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  8. Nice to have Digestcast back. I like what you did with it. I vote for this style of format going forward. It’s nice to know what the stories are about, but the story about the stories is just as interesting.
    Captain Carrot was a fun book. I also had no idea Peter Porkchop was an already established character. Amazing.

  9. I meant to add that I get it, re: synopses. I am trying to keep my episode synposes on JLUCast to just a few short paragraphs. Some of them I’ve written for House of Franklin-Stein over the years could be published as short paperbacks. Ridiculous, time-consuming, and draining. If you can’t have fun with it, don’t do it.

    And I agree Funny Animal material shouldn’t be synopsized either.

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  10. Nice to have DigestCast back although I know that I would have avoided this like the plague when it was released. As Cudi said ‘oh those sales!’

    I do remember the ad Rob talked about because there was a cow in baseball catcher’s gear sitting on the front of the train … get it! Cattle Catcher! But how many kids got that visual pun!

    Interesting to hear about all these creators and how prolific they were! And also glad you talked about Sheldon Mayer’s greatest creation – The Black Orchid!

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  11. Nice job, S&R. It might be a testament to how much I like your podcast chemistry that I listened to this episode all the way through, considering that I there’s no way I’d ever read this digest.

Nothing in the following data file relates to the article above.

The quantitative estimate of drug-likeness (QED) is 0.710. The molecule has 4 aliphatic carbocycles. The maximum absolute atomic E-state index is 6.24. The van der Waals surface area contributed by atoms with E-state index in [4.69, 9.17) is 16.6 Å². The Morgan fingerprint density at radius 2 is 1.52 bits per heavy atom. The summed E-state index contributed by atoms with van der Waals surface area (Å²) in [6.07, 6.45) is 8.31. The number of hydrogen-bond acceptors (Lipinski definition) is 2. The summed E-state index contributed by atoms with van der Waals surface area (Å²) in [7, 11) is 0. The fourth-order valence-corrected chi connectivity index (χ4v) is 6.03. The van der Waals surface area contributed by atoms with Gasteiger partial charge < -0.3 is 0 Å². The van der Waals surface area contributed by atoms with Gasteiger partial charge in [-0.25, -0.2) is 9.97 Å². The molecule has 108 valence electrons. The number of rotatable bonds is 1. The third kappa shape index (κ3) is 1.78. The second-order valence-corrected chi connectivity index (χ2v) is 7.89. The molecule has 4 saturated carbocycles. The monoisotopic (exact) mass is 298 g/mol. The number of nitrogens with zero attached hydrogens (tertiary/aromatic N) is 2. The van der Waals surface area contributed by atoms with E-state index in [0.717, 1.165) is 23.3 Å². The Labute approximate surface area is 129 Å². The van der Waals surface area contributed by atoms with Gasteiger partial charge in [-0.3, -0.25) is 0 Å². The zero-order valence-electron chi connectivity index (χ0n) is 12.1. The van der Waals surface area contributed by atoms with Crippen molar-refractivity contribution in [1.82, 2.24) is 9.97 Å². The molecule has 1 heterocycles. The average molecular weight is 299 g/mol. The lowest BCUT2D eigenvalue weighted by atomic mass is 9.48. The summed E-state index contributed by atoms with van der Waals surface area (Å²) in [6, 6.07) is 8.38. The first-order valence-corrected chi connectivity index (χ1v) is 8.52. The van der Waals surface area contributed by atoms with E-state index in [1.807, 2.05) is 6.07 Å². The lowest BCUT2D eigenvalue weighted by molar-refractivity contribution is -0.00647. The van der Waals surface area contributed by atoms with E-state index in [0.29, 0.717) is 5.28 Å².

You said something about how, during our childhoods, the only regular exposure we’d have to funny animals was Disney cartoons. But I feel like the Warner Bros. cartoons—Bugs Bunny, Speedy Gonzales, etc.—were a staple of kids’ TV during the early ’80s, and those characters were certainly burned into our culture at the time. Which leads me to wonder why I enjoy those characters so much more than any of the (very little) DC funny animal material I’ve read. A different style of humor, perhaps? A slight edginess in terms of comical violence and how Bugs messes around with gender roles? Maybe the prevalence of human characters in WB cartoons places them in a different, more interesting category. Some pointy-headed geek needs to write a scholarly treatise on this, e.g., “Duck Seasons and Rabbit Seasons: Modes of Conflict-Based Humorous Storytelling Within Animal-Themed Children’s Entertainment in the U.S., 1951–1981.”

    And yes, the “Peter Porkchops Became Pig Iron” thing was established in the first appearance of the Zoo Crew, and Peter’s rival, Wolfie, even turned up in an issue of the ZC series. In fact, you forgot about one of the funniest moments in all of the Who’s Who series: Under “Known Relatives” for Pig Iron, it reads “None (but we haven’t read all the Peter Porkchops stories lately).”

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    1. Noah – my guess as to the difference between the (fantastic) Warner Bros. cartoons and the Funny Stuff / funny animal books